Kenneth Corley, released under Proposition 36, thanks lawyers

Corley first released under modified 3 strikes law

SAN DIEGO - The first nonviolent offender released under Proposition 36 visited the California Western School of Law Friday to thank lawyers and the school's staff for their help with his release.

Kenneth Corley, 62, was sentenced to 25 years to life in 1996 for a drug possession for sale conviction -- his third strike. He had previously been convicted of two felony "strikes" in cases that involved burglary and attempted burglary.

Last week, San Diego Superior Court Judge David Danielson re-sentenced Corley to about 15 years and he was released based on time served.

His release was the first following California voters' passage of Proposition 36, which modified the 1994 "three strikes" law to require the 25 years to life sentence only when the third offense is a serious or violent felony.

In cases of inmates who sought reductions in their sentences, a judge would be required to decide if the prisoner would pose a risk to public safety.

The request for Corley's re-sentencing was brought about by the Institute for Criminal Defense at the California Western School of Law and the San Diego County District Attorney's Office, according to school officials. Attorneys from the school spent several months working with the District Attorney's Office on Corley's petition.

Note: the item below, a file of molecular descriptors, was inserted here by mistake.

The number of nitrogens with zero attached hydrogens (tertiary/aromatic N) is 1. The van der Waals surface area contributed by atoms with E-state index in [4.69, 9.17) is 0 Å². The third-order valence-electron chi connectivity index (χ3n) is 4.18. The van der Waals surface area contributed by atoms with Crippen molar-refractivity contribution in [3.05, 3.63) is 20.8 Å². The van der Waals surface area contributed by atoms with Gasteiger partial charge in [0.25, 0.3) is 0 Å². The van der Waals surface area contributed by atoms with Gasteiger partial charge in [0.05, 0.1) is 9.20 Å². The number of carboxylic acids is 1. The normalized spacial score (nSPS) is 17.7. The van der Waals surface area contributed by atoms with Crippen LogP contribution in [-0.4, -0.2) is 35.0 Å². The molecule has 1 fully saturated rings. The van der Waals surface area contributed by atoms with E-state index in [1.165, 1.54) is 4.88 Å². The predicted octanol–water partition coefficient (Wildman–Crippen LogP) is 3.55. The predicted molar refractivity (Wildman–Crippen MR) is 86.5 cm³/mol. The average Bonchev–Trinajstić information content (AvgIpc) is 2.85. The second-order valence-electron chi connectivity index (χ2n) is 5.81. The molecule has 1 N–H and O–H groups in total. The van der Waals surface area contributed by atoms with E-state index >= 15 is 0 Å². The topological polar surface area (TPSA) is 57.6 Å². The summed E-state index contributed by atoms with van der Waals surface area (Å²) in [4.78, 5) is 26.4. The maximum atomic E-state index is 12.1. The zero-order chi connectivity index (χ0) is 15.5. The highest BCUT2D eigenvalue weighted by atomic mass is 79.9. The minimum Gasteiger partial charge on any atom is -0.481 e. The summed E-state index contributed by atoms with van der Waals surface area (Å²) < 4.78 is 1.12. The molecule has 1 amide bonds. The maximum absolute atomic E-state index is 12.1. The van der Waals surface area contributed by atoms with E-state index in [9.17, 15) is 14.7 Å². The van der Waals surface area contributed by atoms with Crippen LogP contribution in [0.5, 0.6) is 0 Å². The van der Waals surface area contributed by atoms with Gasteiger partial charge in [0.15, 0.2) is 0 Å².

"I'm very thankful for what Bonnie Dumanis and the California Innocence Project have done for me … I just feel that I'm going to be a better person now … I can't let the people down. They gave me some justice by freeing me. I want to tell the guys that are coming after me: the voters are the ones that made it possible for you guys to get some relief on your sentences. When you get out, make sure you stay out and don't let those people down. I'm pretty sure I'm going to be alright … I'm going to make it," said Corley.

"We thank District Attorney [Bonnie] Dumanis and her team for their help in securing Mr. Corley's release," said Professor Justin Brooks, director of the Institute for Criminal Defense Advocacy, and one of Corley's attorneys. "Our offices worked together to ensure that justice is carried out fairly, and that those who are eligible for release under Proposition 36 don't have to spend the rest of their lives in prison."

"We took this on because it's the right thing to do," said Dumanis.

"It was great seeing the family, hugging the family," Corley said he felt after his release.

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